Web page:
At the outset, Fannie Mae had a traditional command and control culture, supported by a broader ecosystem of corporate functions that had to change to support Agile. Those leading the change made a significant effort to work with leadership and management to pivot from the traditional role of directing delivery to becoming Lean-Agile leaders and critical change agents, both supporting the teams as well as modeling the values and principles of the Agile Manifesto.

As already noted, leadership and management changed their focus to clearing impediments impacting the teams. Additionally, they influenced corporate functions to align in support of Agile, get the business integrated and involved, as well as to put the pieces in place to create an environment focused on continuous learning. “Historically we would have seen challenges as failures in requirements or development rather than opportunities to fail fast and learn, and improve,” Salam explains.

While still new to their roles, the Lean-Agile leaders infused a sense of purpose in the teams and gave them autonomy to implement the work while decentralizing decision-making and minimizing constraints.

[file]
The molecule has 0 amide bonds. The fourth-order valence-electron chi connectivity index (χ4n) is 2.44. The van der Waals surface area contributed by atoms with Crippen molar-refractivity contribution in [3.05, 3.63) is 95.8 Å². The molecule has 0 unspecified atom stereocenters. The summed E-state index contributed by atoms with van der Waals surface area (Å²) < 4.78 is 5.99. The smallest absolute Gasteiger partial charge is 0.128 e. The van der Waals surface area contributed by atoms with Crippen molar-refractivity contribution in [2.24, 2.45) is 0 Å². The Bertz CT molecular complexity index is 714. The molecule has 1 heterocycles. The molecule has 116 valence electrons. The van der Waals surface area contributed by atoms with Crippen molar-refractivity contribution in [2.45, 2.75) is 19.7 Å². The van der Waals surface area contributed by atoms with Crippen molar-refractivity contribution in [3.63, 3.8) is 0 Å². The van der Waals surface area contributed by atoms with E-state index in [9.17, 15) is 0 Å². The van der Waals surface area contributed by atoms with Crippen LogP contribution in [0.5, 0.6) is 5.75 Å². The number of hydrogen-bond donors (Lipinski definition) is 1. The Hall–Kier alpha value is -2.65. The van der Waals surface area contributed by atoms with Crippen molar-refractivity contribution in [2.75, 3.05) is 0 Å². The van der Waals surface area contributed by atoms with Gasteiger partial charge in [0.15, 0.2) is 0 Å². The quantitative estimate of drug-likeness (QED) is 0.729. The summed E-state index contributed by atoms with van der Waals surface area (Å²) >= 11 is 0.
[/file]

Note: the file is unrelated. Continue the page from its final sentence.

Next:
SAFe: Agility. Visibility. Transparency.

Although Fannie Mae had pockets of Agile capability up to this point, leadership understood that a scaled Agile methodology was required to achieve their objectives. Fortunately, individuals within the company had prior success with large-scale Agile deployments using the Scaled Agile Framework® (SAFe®).

Fannie Mae teamed up with an external Scaled Agile Gold partner to develop and mature its Scrum capability and then deploy SAFe. As the first to make the transition, the Enterprise Data division became the torch bearer.

“We had multiple waterfall efforts, third-party integration, and a hard regulatory mandate that made coordination and execution exceptionally difficult,” explains David McMunn, the Director of Fannie Mae’s Agile Center of Excellence (COE). “SAFe provided the agility, visibility, and transparency needed to ensure we could integrate with the numerous other efforts, get predictable in our delivery, and ensure timelines are met.”